Intended for healthcare professionals


Difficulties with anonymous shortlisting of medical school applications and its effects on candidates with non-European names: prospective cohort study

BMJ 2000; 320 doi: (Published 08 January 2000) Cite this as: BMJ 2000;320:82
  1. Andrew B Lumb, sub dean for admissions (medal{at},
  2. Andy Vail, senior medical statistician
  1. School of Medicine, University of Leeds, Worsley Medical and Dental Building, Leeds LS2 9NL
  1. Correspondence to A B Lumb
  • Accepted 15 October 1999


Objective: To assess the feasibility of anonymous shortlisting of applications for medical school and its effect on those with non-European names.

Design: Prospective cohort study.

Setting: Leeds school of medicine, United Kingdom.

Subjects: 2047 applications for 1998 entry from the United Kingdom and the European Union.

Intervention: Deletion of all references to name and nationality from the application form.

Main outcome measures: Scoring by two admissions tutors at shortlisting.

Results: Deleting names was cumbersome as some were repeated up to 15 times. Anonymising application forms was ineffective as one admissions tutor was able to identify nearly 50% of candidates classed as being from an ethnic minority group. Although scores were lower for applicants with non-European names, anonymity did not improve scores. Applicants with non-European names who were identified as such by tutors were significantly less likely to drop marks in one particular non-academic area (the career insight component) than their European counterparts.

Conclusions: There was no evidence of benefit to candidates with non-European names of attempting to blind assessment. Anonymising application forms cannot be recommended.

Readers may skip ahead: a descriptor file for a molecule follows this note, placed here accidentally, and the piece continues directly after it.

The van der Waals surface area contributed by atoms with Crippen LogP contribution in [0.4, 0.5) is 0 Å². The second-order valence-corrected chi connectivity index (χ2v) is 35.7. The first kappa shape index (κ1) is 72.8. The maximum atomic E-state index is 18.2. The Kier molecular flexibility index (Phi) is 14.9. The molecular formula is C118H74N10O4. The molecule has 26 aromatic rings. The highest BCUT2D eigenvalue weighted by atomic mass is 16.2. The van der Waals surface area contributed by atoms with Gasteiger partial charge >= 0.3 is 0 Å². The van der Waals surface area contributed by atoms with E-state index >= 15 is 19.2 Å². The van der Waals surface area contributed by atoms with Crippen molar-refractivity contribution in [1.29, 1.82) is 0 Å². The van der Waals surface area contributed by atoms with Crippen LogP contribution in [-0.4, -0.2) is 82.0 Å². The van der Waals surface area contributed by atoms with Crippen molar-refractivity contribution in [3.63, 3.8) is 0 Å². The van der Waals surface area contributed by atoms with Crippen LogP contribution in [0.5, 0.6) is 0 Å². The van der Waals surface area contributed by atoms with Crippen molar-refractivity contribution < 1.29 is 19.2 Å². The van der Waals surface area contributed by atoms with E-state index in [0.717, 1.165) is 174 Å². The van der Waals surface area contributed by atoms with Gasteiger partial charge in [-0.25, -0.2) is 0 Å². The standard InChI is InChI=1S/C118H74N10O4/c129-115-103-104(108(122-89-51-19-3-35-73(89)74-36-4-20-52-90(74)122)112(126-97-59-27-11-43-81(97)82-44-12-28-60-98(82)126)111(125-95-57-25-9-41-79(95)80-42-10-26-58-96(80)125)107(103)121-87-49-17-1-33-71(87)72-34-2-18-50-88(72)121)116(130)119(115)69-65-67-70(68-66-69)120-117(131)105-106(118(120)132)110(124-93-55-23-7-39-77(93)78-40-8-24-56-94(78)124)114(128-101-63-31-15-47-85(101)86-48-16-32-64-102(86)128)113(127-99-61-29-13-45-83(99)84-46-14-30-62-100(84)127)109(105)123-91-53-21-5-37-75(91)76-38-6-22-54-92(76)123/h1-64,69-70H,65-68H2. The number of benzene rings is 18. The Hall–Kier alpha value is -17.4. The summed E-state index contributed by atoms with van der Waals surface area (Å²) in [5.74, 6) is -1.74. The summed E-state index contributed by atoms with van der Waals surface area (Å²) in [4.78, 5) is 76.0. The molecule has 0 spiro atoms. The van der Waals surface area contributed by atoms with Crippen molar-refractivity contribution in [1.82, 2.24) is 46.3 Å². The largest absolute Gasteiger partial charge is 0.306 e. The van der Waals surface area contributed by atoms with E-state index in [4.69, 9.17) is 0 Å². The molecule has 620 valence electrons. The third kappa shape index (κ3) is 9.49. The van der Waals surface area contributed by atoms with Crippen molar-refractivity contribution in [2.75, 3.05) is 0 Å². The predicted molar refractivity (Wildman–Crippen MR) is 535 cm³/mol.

Key messages

  • It is cumbersome to anonymise the current Universities and Colleges Admissions Service form as a candidate's name may appear up to 15 times

  • Anonymised application forms may still be identified as being from candidates from ethnic minority groups

  • More thorough anonymising of application forms, such as deletion of cultural activities, would edit out some personal attributes and may disadvantage these candidates

  • Anonymous assessment of applications cannot be recommended


In the United Kingdom there is huge competition to study medicine, with in excess of 13 000 applications through the Universities and Colleges Admissions Service for just over 4000 places. A series of recent studies has found that the likelihood of success is less among applicants from ethnic minority groups than among white applicants.16 A study based on 1991 entry indicated that the situation was improving.5 Even so, when seven other mainly academic aspects of the application were taken into account not being from an ethnic minority group remained a significant predictor of success. A recent study looking at all home applicants for entry in 1996 and 1997 found a greater disadvantage for applicants from ethnic minority groups than previously.6 This study was, however, limited for technical reasons by not being able to include data on GCSE grades, which form a large part of the selection process and which were important predictors of success in previous studies.5